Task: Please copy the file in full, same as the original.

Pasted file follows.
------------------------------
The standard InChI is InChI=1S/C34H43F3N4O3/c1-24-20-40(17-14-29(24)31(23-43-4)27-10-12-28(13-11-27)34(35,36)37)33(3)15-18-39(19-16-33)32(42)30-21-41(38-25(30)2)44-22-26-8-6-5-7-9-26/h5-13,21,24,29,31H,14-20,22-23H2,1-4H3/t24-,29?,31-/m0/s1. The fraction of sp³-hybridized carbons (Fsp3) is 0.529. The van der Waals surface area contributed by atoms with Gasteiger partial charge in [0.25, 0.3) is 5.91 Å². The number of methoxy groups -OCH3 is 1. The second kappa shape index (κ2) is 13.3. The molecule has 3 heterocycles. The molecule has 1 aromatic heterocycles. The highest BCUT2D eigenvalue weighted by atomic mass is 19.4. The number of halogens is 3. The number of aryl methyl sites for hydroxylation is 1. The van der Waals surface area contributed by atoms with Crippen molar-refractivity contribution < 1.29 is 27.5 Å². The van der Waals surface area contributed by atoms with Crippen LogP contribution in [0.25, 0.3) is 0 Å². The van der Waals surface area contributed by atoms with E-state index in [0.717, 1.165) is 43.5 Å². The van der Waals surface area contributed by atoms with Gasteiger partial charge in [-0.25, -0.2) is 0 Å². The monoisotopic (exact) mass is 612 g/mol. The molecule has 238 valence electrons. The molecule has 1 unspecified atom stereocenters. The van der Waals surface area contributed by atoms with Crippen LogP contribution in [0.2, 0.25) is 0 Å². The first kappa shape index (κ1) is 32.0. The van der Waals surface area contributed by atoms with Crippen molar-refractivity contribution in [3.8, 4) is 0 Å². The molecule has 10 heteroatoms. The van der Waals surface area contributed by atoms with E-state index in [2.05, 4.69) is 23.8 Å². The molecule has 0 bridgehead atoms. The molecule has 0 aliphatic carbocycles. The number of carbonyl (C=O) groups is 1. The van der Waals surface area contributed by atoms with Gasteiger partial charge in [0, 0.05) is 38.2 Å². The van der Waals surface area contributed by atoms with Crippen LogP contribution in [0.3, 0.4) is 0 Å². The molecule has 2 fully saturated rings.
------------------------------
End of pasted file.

The standard InChI is InChI=1S/C34H43F3N4O3/c1-24-20-40(17-14-29(24)31(23-43-4)27-10-12-28(13-11-27)34(35,36)37)33(3)15-18-39(19-16-33)32(42)30-21-41(38-25(30)2)44-22-26-8-6-5-7-9-26/h5-13,21,24,29,31H,14-20,22-23H2,1-4H3/t24-,29?,31-/m0/s1. The fraction of sp³-hybridized carbons (Fsp3) is 0.529. The van der Waals surface area contributed by atoms with Gasteiger partial charge in [0.25, 0.3) is 5.91 Å². The number of methoxy groups -OCH3 is 1. The second kappa shape index (κ2) is 13.3. The molecule has 3 heterocycles. The molecule has 1 aromatic heterocycles. The highest BCUT2D eigenvalue weighted by atomic mass is 19.4. The number of halogens is 3. The number of aryl methyl sites for hydroxylation is 1. The van der Waals surface area contributed by atoms with Crippen molar-refractivity contribution < 1.29 is 27.5 Å². The van der Waals surface area contributed by atoms with Crippen LogP contribution in [0.25, 0.3) is 0 Å². The van der Waals surface area contributed by atoms with E-state index in [0.717, 1.165) is 43.5 Å². The van der Waals surface area contributed by atoms with Gasteiger partial charge in [-0.25, -0.2) is 0 Å². The monoisotopic (exact) mass is 612 g/mol. The molecule has 238 valence electrons. The molecule has 1 unspecified atom stereocenters. The van der Waals surface area contributed by atoms with Crippen LogP contribution in [0.2, 0.25) is 0 Å². The first kappa shape index (κ1) is 32.0. The van der Waals surface area contributed by atoms with Crippen molar-refractivity contribution in [3.8, 4) is 0 Å². The molecule has 10 heteroatoms. The van der Waals surface area contributed by atoms with E-state index in [2.05, 4.69) is 23.8 Å². The molecule has 0 bridgehead atoms. The molecule has 0 aliphatic carbocycles. The number of carbonyl (C=O) groups is 1. The van der Waals surface area contributed by atoms with Gasteiger partial charge in [0, 0.05) is 38.2 Å². The van der Waals surface area contributed by atoms with Crippen LogP contribution in [0.3, 0.4) is 0 Å². The molecule has 2 fully saturated rings.